Image Courtesy of Wheelz24
Getting married and the days leading up to your wedding can be quite stressful, but has social media also become a new factor in an otherwise ancient tradition? When a women gets married she often takes the last name of her husband, but what if your online identities are intertwined with your maiden name?
Times are changing and people are retaining their names or beginning to hyphenate them, social media now becomes a factor in changing your maiden name. Some individuals use their name as a handle on Twitter, and most other social media sites require your full legal name.
Though Facebook and Linkedin have features to ensure your connections can still find you, Twitter has yet to fully develop a system for this. The following presentation will guide you through altering your Facebook and Linkedin maiden names, and altering your Twitter account information.
Username Changes on Twitter
Twitter has always allowed its users to change their username freely. With their new retweet system, it even reduces any confusion on past tweets after a username is changed; however, there are many people who still use the manual retweet process. Additionally, if anyone mentions your previous twitter name or links it on a website it will no longer function, or worse someone else could have acquired it.
The most efficient way to let people know of your username change is to essentially create a small campaign. Start with a tweet announcing your new username, and place the information in your profile bio. Better yet, start and end each day with a tweet announcing the new information for a week, and if you know anyone has you listed on their site directly reach out to them.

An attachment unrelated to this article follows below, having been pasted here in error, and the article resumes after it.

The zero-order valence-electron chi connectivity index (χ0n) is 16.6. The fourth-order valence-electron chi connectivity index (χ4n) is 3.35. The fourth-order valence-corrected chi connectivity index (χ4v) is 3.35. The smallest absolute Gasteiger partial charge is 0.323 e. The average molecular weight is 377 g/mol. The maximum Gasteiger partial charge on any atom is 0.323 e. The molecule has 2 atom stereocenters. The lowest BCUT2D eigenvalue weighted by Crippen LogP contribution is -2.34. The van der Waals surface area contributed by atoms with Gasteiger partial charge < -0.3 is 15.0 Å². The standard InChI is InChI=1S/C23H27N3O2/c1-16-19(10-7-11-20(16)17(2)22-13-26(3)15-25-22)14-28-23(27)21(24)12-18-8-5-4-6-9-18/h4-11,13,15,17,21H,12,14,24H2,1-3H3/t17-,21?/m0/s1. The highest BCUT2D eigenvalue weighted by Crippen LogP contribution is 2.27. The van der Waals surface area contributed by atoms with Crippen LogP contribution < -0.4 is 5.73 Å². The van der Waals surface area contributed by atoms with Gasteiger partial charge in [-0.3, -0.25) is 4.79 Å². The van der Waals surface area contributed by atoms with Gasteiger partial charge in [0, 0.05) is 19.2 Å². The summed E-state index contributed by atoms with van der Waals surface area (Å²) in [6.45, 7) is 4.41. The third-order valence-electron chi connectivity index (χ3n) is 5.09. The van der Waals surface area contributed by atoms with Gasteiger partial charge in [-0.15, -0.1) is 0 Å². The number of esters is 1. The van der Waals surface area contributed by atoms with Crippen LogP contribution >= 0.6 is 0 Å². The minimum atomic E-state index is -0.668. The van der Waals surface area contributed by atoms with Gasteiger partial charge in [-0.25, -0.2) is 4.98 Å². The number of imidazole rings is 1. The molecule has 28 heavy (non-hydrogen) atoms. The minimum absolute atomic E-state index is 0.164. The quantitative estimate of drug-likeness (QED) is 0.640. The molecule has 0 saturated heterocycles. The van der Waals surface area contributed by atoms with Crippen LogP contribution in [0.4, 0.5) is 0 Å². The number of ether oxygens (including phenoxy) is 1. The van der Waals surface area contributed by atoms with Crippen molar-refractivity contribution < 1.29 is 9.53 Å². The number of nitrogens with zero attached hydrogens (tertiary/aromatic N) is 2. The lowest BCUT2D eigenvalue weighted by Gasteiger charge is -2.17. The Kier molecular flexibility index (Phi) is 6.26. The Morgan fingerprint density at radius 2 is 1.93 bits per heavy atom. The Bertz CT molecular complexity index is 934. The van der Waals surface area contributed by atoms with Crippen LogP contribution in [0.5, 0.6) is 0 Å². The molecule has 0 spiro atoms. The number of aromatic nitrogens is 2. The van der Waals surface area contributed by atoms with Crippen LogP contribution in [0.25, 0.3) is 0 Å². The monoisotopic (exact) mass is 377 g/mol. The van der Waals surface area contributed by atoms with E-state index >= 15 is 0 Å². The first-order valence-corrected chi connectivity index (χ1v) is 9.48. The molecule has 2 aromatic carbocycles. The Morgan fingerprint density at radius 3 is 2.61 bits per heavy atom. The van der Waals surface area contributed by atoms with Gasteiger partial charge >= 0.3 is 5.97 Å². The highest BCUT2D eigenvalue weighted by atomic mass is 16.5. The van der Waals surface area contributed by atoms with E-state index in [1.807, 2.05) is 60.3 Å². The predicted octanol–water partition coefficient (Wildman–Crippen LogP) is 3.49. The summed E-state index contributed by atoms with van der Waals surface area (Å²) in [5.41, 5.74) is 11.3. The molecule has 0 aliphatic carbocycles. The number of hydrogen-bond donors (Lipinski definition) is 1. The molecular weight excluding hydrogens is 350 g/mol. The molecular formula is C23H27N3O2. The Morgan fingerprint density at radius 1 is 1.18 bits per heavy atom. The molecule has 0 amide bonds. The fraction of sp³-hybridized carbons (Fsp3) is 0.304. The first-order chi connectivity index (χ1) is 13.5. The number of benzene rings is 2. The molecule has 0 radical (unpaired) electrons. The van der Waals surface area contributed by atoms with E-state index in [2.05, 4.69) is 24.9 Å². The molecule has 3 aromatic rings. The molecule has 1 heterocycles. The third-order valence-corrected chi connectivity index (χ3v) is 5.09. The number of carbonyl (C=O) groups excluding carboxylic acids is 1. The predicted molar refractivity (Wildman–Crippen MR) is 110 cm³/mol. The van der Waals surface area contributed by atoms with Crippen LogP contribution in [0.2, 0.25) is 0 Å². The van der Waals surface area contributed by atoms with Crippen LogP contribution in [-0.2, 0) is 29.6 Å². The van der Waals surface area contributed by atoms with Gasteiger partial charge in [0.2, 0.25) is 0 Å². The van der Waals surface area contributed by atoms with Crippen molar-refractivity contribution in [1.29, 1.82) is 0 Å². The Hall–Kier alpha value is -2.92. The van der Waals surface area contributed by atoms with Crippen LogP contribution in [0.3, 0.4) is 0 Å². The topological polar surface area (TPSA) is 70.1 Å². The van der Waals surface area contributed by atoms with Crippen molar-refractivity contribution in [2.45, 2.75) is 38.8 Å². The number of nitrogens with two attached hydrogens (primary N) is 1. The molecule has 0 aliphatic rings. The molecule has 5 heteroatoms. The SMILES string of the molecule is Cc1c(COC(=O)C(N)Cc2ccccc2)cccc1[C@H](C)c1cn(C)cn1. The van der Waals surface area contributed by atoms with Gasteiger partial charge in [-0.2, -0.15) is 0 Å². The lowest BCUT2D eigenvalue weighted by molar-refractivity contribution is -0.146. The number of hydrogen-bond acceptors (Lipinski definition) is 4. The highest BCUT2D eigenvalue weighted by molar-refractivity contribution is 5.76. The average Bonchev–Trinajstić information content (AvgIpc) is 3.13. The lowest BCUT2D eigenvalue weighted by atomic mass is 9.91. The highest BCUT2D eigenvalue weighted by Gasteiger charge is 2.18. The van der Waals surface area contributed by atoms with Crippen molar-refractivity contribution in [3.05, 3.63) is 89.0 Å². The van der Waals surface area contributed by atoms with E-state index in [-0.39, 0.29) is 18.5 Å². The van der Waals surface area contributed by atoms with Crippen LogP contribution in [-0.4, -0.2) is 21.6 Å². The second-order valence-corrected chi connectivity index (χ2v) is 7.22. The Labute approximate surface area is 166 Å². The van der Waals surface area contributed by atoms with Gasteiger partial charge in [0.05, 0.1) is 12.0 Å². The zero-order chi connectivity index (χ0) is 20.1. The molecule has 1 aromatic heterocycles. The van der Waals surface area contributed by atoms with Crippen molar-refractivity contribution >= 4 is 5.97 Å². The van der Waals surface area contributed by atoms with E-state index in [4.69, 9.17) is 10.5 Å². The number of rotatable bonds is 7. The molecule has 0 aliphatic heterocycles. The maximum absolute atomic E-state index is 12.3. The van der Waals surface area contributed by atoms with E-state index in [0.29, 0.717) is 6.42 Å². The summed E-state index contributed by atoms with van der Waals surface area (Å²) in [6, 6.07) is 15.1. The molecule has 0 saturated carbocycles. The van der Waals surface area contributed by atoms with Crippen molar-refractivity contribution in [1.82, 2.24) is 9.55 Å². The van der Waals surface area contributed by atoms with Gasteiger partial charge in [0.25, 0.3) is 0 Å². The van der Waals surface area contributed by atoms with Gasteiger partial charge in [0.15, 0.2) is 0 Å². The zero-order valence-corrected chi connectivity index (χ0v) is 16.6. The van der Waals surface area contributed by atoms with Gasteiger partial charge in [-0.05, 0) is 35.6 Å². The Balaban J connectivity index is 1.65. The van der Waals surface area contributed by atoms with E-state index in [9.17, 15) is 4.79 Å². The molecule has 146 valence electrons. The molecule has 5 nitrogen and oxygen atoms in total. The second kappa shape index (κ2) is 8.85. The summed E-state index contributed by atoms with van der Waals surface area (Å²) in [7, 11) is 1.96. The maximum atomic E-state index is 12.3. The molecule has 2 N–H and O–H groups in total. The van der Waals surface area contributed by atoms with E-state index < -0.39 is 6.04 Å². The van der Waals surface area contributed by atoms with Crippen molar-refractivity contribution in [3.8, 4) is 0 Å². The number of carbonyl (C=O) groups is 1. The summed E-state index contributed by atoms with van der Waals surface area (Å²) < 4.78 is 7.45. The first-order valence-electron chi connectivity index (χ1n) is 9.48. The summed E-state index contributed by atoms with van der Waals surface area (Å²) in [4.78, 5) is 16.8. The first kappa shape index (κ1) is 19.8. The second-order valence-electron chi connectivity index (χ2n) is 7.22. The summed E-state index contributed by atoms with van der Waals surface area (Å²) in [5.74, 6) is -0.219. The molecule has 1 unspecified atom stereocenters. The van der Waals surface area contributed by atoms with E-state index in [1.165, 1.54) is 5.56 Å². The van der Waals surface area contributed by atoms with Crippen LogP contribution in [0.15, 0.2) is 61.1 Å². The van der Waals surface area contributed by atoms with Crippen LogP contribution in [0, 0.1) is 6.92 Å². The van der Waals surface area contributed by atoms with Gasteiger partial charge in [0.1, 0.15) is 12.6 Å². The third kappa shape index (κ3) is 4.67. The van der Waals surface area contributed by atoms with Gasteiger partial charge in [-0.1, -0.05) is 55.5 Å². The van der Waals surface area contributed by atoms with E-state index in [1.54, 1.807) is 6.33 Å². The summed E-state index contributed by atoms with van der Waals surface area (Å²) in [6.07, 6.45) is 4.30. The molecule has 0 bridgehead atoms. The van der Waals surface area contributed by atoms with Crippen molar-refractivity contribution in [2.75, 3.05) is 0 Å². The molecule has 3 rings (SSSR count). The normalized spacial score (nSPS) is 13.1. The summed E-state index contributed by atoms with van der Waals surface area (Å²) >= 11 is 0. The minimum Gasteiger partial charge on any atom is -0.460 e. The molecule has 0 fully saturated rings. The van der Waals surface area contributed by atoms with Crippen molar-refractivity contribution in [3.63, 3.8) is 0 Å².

It's good practice to track who has you listed on their site anyway, and this is also another great example of why you should try to create an evergreen username. Until Twitter creates a new field for your maiden name, the best solution would be adding both last names onto your account. Both Google and Twitter also index the content in your bio so you can place your maiden name there as well.
TL;DR - Though retaining your last name is becoming more common after getting married many woman still do continue this tradition. Now that social media has become such a large factor in reconnecting with others this may become an issue for those using Twitter or other sites that don't state your maiden name.
Whether you are changing your legal name or getting married, would you alter your online presence as well as your legal name? If your maiden name was your username, would that be a factor in changing your last name?
Dedicated to my soon to be wife, Claire.